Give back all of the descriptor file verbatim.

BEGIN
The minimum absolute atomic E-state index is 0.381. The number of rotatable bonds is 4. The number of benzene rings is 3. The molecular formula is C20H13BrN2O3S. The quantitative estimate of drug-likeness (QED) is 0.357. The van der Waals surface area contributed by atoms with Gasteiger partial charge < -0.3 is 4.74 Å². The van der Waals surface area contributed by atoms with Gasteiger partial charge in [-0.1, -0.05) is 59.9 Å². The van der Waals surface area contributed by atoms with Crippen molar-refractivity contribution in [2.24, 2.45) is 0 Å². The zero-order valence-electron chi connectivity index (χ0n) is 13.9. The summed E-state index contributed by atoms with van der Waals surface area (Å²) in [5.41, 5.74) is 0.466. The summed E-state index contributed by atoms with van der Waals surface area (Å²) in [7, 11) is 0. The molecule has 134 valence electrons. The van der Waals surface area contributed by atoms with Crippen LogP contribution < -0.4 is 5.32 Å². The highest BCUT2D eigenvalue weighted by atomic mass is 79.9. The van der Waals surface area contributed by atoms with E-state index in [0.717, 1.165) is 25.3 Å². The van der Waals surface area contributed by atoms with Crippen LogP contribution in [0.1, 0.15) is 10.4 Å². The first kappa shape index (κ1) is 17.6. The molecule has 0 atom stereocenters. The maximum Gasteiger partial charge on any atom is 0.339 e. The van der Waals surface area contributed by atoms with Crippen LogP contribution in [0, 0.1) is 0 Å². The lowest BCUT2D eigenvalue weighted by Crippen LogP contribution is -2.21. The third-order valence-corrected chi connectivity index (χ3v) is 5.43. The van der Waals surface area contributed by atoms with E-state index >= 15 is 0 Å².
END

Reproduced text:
The minimum absolute atomic E-state index is 0.381. The number of rotatable bonds is 4. The number of benzene rings is 3. The molecular formula is C20H13BrN2O3S. The quantitative estimate of drug-likeness (QED) is 0.357. The van der Waals surface area contributed by atoms with Gasteiger partial charge < -0.3 is 4.74 Å². The van der Waals surface area contributed by atoms with Gasteiger partial charge in [-0.1, -0.05) is 59.9 Å². The van der Waals surface area contributed by atoms with Crippen molar-refractivity contribution in [2.24, 2.45) is 0 Å². The zero-order valence-electron chi connectivity index (χ0n) is 13.9. The summed E-state index contributed by atoms with van der Waals surface area (Å²) in [5.41, 5.74) is 0.466. The summed E-state index contributed by atoms with van der Waals surface area (Å²) in [7, 11) is 0. The molecule has 134 valence electrons. The van der Waals surface area contributed by atoms with Crippen LogP contribution < -0.4 is 5.32 Å². The highest BCUT2D eigenvalue weighted by atomic mass is 79.9. The van der Waals surface area contributed by atoms with E-state index in [0.717, 1.165) is 25.3 Å². The van der Waals surface area contributed by atoms with Crippen LogP contribution in [0.1, 0.15) is 10.4 Å². The first kappa shape index (κ1) is 17.6. The molecule has 0 atom stereocenters. The maximum Gasteiger partial charge on any atom is 0.339 e. The van der Waals surface area contributed by atoms with Crippen LogP contribution in [0, 0.1) is 0 Å². The lowest BCUT2D eigenvalue weighted by Crippen LogP contribution is -2.21. The third-order valence-corrected chi connectivity index (χ3v) is 5.43. The van der Waals surface area contributed by atoms with E-state index >= 15 is 0 Å².